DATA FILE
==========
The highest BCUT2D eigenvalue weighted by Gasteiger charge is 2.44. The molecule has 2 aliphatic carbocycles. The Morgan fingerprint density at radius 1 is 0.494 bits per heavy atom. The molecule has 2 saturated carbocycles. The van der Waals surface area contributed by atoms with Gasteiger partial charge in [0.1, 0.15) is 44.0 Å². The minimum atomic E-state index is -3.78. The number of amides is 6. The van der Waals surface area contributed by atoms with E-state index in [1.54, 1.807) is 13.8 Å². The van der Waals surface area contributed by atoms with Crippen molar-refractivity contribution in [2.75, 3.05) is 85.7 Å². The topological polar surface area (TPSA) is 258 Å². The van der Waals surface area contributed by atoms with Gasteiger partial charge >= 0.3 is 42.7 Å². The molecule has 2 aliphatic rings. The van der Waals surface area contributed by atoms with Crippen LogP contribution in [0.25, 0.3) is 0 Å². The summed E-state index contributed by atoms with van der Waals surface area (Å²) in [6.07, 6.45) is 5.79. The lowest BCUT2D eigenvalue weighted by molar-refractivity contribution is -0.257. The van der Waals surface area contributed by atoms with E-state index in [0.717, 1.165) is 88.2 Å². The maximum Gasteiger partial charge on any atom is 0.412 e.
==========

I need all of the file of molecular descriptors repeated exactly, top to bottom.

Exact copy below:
The highest BCUT2D eigenvalue weighted by Gasteiger charge is 2.44. The molecule has 2 aliphatic carbocycles. The Morgan fingerprint density at radius 1 is 0.494 bits per heavy atom. The molecule has 2 saturated carbocycles. The van der Waals surface area contributed by atoms with Gasteiger partial charge in [0.1, 0.15) is 44.0 Å². The minimum atomic E-state index is -3.78. The number of amides is 6. The van der Waals surface area contributed by atoms with E-state index in [1.54, 1.807) is 13.8 Å². The van der Waals surface area contributed by atoms with Crippen molar-refractivity contribution in [2.75, 3.05) is 85.7 Å². The topological polar surface area (TPSA) is 258 Å². The van der Waals surface area contributed by atoms with Gasteiger partial charge >= 0.3 is 42.7 Å². The molecule has 2 aliphatic rings. The van der Waals surface area contributed by atoms with Crippen LogP contribution in [0.25, 0.3) is 0 Å². The summed E-state index contributed by atoms with van der Waals surface area (Å²) in [6.07, 6.45) is 5.79. The lowest BCUT2D eigenvalue weighted by molar-refractivity contribution is -0.257. The van der Waals surface area contributed by atoms with E-state index in [0.717, 1.165) is 88.2 Å². The maximum Gasteiger partial charge on any atom is 0.412 e.